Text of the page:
While there’s no cure for Chronic Kidney Disease (CKD), there are a number of ways you can tweak your cat’s diet to help manage her symptoms.
If your cat has Chronic Kidney Disease (CKD), diet is everything. “One in three cats over the age of 10 will be diagnosed with this illness, so all you can do as a cat parent is put in place good kidney supporting practices that will promote good kidney health (and thereby reduce the chances),” says Anuj Kotecha from Scruffy Paws Nutrition. He recommends checking for early signs of CKD, ensuring your cat is properly hydrated, avoiding dry food, and supplementing with kidney supporting supplements.
Signs of CKD in cats
There are a number of signs that a cat might have chronic kidney disease. Early on, they can be difficult to recognize, but as the disease progresses the signs become more obvious. Here are some things to watch for:
- Changes in daily routine and behaviour – This can include odd sleeping habits, litterbox issues, increased thirst, and lack of appetite.
- Weight loss – “Regularly run your hands all over your cat’s body to get a good feel for what her normal body condition is like,” says Anuj. “This will help you notice any weight changes.”
- Dehydration – Because CKD causes cats to urinate a lot more than usual, they are at severe risk of becoming fatally dehydrated. Be sure to check your kitty’s paws for cracks, and be aware of bad breath, itchy skin and dandruff. “If you take a pinch of skin over the cat’s shoulders and pull up gently, the skin should snap back into place when released,” says Anuj. “If the pinch of skin stays up (the “tent”), it is a sign of severe dehydration. The cat should be seen by a veterinarian immediately.”
- Mouth ulcers– When your cat’s kidneys can efficiently remove toxins for the body, it can result in mouth ulcers. Check her mouth regularly and watch to make sure she isn’t in pain when she eats.
What to feed cats with CKD
Your vet should be the first one you talk to if you suspect your cat has CKD. He or she will likely recommend a kidney prescription diet – a food that contains less protein and phosphorus than traditional diets, which will reduce the strain on the kidneys. Do some research into the brand your vet suggests, and don’t be afraid to ask about other options.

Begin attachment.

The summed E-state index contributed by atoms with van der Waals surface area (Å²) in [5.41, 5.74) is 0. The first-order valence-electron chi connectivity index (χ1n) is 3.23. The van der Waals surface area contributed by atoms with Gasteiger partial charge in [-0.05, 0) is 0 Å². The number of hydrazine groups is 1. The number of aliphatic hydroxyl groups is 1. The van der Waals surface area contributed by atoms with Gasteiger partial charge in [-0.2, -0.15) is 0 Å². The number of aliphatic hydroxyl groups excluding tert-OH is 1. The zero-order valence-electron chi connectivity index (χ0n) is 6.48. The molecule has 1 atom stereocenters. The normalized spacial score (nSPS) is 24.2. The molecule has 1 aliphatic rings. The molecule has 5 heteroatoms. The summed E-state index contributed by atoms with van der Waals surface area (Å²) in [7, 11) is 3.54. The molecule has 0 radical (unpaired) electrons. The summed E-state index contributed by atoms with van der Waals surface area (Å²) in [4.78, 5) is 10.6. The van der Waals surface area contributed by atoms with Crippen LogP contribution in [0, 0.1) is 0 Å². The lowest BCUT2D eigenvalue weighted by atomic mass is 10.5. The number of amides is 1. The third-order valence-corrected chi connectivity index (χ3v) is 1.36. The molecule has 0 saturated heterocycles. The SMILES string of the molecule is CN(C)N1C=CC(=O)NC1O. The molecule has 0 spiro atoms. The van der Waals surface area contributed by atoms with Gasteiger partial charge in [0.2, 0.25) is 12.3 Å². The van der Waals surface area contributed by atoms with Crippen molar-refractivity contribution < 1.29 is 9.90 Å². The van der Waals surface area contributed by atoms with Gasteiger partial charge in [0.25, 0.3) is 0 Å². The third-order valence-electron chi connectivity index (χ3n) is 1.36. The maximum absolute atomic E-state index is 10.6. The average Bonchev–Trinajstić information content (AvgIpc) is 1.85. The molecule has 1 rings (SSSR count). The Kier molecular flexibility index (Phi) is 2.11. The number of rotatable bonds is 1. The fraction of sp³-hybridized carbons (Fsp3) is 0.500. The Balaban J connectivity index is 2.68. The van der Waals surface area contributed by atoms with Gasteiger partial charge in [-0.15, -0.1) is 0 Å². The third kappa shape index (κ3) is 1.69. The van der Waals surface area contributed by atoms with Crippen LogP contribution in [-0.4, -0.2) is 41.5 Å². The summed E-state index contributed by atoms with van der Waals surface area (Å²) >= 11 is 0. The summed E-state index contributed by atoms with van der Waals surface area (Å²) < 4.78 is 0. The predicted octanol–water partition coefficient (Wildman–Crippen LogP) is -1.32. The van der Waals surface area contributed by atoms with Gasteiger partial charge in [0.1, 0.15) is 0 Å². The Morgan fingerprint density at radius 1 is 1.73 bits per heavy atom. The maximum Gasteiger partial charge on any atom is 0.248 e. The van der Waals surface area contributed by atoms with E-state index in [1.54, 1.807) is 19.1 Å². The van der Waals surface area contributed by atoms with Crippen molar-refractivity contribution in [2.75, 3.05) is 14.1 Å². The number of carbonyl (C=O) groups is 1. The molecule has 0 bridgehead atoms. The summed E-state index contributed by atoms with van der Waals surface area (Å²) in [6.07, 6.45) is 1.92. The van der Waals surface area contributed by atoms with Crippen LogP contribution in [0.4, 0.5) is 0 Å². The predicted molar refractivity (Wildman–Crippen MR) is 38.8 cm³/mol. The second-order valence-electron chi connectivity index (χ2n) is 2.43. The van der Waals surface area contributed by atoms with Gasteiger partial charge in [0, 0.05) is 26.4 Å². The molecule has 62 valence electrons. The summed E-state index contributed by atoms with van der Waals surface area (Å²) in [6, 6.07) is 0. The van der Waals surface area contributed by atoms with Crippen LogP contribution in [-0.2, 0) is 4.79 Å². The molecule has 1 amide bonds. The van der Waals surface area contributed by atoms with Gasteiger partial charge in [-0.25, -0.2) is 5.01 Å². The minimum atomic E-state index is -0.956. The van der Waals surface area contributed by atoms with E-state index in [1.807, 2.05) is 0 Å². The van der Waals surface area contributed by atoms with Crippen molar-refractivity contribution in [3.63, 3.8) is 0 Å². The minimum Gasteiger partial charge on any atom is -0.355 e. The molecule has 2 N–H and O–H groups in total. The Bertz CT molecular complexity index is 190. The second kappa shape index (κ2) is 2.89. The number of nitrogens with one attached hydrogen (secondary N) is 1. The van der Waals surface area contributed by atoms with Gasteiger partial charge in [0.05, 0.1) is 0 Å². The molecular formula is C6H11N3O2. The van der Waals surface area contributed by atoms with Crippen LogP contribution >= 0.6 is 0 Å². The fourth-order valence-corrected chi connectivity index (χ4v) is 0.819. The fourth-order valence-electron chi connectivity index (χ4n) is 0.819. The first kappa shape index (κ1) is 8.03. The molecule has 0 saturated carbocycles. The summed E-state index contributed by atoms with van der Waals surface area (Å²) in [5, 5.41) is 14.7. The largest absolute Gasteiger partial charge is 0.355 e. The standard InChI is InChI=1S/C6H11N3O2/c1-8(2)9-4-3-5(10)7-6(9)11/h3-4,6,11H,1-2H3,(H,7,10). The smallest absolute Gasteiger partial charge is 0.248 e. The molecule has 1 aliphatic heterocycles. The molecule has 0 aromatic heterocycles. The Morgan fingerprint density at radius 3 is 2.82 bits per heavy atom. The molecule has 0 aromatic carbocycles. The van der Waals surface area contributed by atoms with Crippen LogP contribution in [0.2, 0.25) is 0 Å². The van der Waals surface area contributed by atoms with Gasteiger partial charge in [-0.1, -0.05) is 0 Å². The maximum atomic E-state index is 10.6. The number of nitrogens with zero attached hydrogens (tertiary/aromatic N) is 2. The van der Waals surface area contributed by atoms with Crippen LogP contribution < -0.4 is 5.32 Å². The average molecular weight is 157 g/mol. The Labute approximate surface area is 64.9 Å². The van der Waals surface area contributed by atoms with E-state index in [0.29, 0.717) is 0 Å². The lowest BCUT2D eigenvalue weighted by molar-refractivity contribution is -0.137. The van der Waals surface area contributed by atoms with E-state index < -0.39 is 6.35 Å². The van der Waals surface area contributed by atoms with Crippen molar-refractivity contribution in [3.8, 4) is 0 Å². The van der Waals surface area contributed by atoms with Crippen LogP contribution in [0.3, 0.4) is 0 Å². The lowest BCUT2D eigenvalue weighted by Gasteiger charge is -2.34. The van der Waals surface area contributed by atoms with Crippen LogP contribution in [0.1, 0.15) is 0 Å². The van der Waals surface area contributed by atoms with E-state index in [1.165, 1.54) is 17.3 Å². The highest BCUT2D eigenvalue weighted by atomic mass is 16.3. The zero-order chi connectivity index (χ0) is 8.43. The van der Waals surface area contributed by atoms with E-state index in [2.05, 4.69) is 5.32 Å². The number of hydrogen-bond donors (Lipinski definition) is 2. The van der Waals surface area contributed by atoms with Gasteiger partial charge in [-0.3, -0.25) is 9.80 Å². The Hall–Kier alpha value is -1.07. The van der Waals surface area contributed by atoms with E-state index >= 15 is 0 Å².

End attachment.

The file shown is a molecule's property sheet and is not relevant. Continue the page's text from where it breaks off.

Tip: One of the most important things you can do for felines with CKD is to ensure they stay hydrated. Feed a vet-recommended wet or raw food and add an all-natural flavor additive to her water if she’s reluctant to drink.
If your cat turns her nose up at the new food, try warming it slightly or add a bit of low-sodium tuna water to her meals to increase the flavour profile.
Though feeding a high-quality, well-balanced diet is the first step for cats with CKD, adding a few supplements to her daily meals can also help. B vitamins, for example, are lost in your cat’s urine which can result in loss of appetite or anaemia, so supplementing this micronutrient can largely improve your cat’s quality of life.
It’s also important to take steps to manage proteinuria – abnormal presence of protein in the urine. “This is dangerous and makes CKD progress faster,” says Anuj. “I recommend supplementing your cat with the Scruffy Paws Kidney Vitalize chews. They contain active ingredients that have been scientifically backed to reduce proteinuria, thus reducing the progression of CKD.”
Tip: When shopping for supplements, look for herbal ingredients such as Astragalus and Rhemannia extracts, and pay close attention to the scientific backing behind the ingredients.
On top of the proper supplementation, take steps to reduce the amount of protein in your cats’ diet (focus on quality over quantity), and ask your vet whether certain medications, such as ACE inhibitors and ARBs may help.
With the proper care and a bit of luck, cats suffering from CKD can live long, happy lives. Use your vet as a resource, make quality nutrition a priority, and make sure your feline companion gets plenty of love!